Grandparents Help Child with SMA Live Life
Last updated: December 2022
Zelda's water had broken that night and off we went to the hospital, as planned. So, my wife, my parents, and her mother crammed into my car, and off we went to the hospital. It was February 14, 1974! The snow started to fall on my car.
At the emergency entrance of Brookdale Hospital, the doctors and nurses greeted us and ushered my wife into the labor wing. The rest of us went into the waiting room. Excitedly, we were awaiting the anticipated news.
A daughter's birth
After a couple of hours of labor, the nurse came out and told me that Zelda was going to have a Caesarian section because the baby was too large. About 2 hours later, the nurse came out to tell us everything was going well as planned and that we had a beautiful new daughter. We were overjoyed!
The nurse disappeared and about five minutes later, she came back to the family with a big smile on her face and announced that she had a surprise for us. She beamed that there was another baby inside, born two minutes apart, a crying baby boy!
“Twins”, I yelled in disbelief. We had no clue that we were going to have twins!
The obstetrician had no idea because all he heard for nine months was one heartbeat. (The reason was that their hearts were beating simultaneously with each other in unison.)
We named our children, Jessie and Kane.
Our daughter wasn't meeting milestones
Several months later, we noticed that Jessie was not meeting the same motor development levels as Kane. We told the pediatrician about this, and he remarked that they were preemies, and we should give Jessie up to a year to catch up. We did.
A diagnosis of SMA
She was still developing slower than Kane. So, we were referred to a teaching hospital that treated Muscular Dystrophy children and was told that Jessie had spinal muscular atrophy.
Both Zelda and I were working full-time. Who was going to take care of the children when we went to work? We were lucky to have my parents nearby to be a great help to us in taking care of the twins.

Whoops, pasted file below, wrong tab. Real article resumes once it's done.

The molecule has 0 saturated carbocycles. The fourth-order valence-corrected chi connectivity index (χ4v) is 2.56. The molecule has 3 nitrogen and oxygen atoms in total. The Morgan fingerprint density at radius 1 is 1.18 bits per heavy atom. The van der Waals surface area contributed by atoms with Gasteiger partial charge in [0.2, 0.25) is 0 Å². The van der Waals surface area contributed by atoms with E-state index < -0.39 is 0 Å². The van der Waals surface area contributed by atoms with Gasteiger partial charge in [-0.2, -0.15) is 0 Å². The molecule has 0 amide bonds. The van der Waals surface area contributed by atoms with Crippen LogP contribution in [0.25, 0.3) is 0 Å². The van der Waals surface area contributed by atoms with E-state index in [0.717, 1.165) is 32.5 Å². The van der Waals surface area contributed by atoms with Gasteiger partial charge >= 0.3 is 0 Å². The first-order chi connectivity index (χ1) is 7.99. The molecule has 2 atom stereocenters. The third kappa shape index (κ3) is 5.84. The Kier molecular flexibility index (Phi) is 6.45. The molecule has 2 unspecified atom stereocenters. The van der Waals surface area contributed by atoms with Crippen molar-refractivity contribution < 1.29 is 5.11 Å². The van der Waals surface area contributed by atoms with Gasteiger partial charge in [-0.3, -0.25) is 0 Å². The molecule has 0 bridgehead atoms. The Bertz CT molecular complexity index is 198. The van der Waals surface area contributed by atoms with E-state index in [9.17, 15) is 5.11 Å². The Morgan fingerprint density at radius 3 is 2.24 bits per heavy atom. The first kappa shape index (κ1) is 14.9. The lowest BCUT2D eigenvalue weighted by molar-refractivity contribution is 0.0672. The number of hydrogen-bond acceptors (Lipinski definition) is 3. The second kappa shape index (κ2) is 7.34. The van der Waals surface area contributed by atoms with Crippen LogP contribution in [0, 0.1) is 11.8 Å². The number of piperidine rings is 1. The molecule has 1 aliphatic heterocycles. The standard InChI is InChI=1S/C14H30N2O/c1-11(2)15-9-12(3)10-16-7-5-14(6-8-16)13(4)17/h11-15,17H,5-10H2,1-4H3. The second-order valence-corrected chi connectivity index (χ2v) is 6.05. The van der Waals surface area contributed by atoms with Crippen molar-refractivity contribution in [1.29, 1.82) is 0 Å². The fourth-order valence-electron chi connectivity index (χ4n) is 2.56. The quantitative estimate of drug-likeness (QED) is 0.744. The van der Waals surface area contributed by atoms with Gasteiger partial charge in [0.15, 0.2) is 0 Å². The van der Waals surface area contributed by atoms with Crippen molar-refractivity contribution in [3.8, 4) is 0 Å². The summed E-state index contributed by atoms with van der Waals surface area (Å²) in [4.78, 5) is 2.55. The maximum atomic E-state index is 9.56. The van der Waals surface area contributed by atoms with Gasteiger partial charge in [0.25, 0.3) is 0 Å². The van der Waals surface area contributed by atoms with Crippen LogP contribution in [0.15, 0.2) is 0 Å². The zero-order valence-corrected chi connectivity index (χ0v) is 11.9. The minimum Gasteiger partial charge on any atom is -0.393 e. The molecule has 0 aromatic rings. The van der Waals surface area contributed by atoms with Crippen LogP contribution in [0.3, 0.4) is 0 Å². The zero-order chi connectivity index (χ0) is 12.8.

Grandparents there to help
My parents watched Jessie in the mornings so that we could work modified schedules. My mom was able to give her breakfast and put her on the school bus and returned to our house to be there when the school bus returned. I started work from 6:30-2:30 pm. My wife worked from 7:30 am-3:30 pm.
My parents were dedicated to helping us take care of Jessie. They were with us when Jessie received physical and occupational therapy. My mother helped do activities of daily living with Jessie. They were a godsend with their endless love for Jessie which was mutual.They helped us through good and difficult times.
My daughter participated in all the family activities
Jessie was included in most family activities such as taking her bowling and letting her push the bowling ball down a specially designed ramp that was strategically placed for her to get strikes!
In the winter, we went as a family to the ice-skating rink, and we ice skated with Jessie. She was on the ice in her umbrella stroller guided around the rink being pushed by me.
It was important to all of us to have a happy family experience and make sure that Jessie got physical, emotional, and social support from her nuclear family.
Additionally, Jessie wanted to be as independent as possible. Jessie went to the movies and ceramic classes with her friends. We were with her in the movies, sitting several rows back, out of the way, just in case she needed us.
In conclusion, Jessie felt that she was like all her girlfriends and schoolmates, except that she was not able to walk. Jessie was thought of by all that she was an intelligent, fun-loving girl and was not defined by her spinal muscular atrophy.
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